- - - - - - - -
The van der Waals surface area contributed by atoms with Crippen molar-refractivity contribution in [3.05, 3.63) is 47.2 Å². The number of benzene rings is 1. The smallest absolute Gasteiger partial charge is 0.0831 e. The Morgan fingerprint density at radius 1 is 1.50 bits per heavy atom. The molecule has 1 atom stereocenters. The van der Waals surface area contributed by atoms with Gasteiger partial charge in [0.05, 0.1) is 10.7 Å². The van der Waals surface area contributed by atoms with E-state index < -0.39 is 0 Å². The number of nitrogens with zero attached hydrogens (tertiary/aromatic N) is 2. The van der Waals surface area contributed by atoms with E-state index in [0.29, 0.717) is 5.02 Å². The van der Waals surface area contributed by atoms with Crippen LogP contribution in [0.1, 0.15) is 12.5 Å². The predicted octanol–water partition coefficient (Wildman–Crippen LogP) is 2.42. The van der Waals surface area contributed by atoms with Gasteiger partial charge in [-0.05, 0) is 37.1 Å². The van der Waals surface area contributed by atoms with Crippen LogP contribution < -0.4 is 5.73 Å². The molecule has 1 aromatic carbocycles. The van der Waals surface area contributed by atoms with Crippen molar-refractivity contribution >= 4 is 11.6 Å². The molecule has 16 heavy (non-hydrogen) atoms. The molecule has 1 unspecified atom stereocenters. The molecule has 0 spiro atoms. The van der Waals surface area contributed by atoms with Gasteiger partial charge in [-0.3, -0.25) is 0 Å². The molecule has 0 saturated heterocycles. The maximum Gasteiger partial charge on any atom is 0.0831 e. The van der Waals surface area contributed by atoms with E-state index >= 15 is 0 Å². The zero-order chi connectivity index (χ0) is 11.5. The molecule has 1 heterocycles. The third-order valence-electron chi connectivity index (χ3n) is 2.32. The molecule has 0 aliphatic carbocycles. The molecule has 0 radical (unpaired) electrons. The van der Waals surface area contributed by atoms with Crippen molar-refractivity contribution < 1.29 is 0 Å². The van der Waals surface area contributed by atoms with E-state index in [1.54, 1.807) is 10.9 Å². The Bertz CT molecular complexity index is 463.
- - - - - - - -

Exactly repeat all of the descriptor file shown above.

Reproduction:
The van der Waals surface area contributed by atoms with Crippen molar-refractivity contribution in [3.05, 3.63) is 47.2 Å². The number of benzene rings is 1. The smallest absolute Gasteiger partial charge is 0.0831 e. The Morgan fingerprint density at radius 1 is 1.50 bits per heavy atom. The molecule has 1 atom stereocenters. The van der Waals surface area contributed by atoms with Gasteiger partial charge in [0.05, 0.1) is 10.7 Å². The van der Waals surface area contributed by atoms with E-state index < -0.39 is 0 Å². The number of nitrogens with zero attached hydrogens (tertiary/aromatic N) is 2. The van der Waals surface area contributed by atoms with E-state index in [0.29, 0.717) is 5.02 Å². The van der Waals surface area contributed by atoms with Crippen LogP contribution in [0.1, 0.15) is 12.5 Å². The predicted octanol–water partition coefficient (Wildman–Crippen LogP) is 2.42. The van der Waals surface area contributed by atoms with Gasteiger partial charge in [-0.05, 0) is 37.1 Å². The van der Waals surface area contributed by atoms with Crippen LogP contribution < -0.4 is 5.73 Å². The molecule has 1 aromatic carbocycles. The van der Waals surface area contributed by atoms with Crippen molar-refractivity contribution >= 4 is 11.6 Å². The molecule has 16 heavy (non-hydrogen) atoms. The molecule has 1 unspecified atom stereocenters. The molecule has 0 spiro atoms. The van der Waals surface area contributed by atoms with Gasteiger partial charge in [-0.3, -0.25) is 0 Å². The molecule has 0 saturated heterocycles. The maximum Gasteiger partial charge on any atom is 0.0831 e. The van der Waals surface area contributed by atoms with E-state index >= 15 is 0 Å². The zero-order chi connectivity index (χ0) is 11.5. The molecule has 1 heterocycles. The third-order valence-electron chi connectivity index (χ3n) is 2.32. The molecule has 0 aliphatic carbocycles. The molecule has 0 radical (unpaired) electrons. The van der Waals surface area contributed by atoms with Crippen molar-refractivity contribution < 1.29 is 0 Å². The van der Waals surface area contributed by atoms with E-state index in [1.54, 1.807) is 10.9 Å². The Bertz CT molecular complexity index is 463.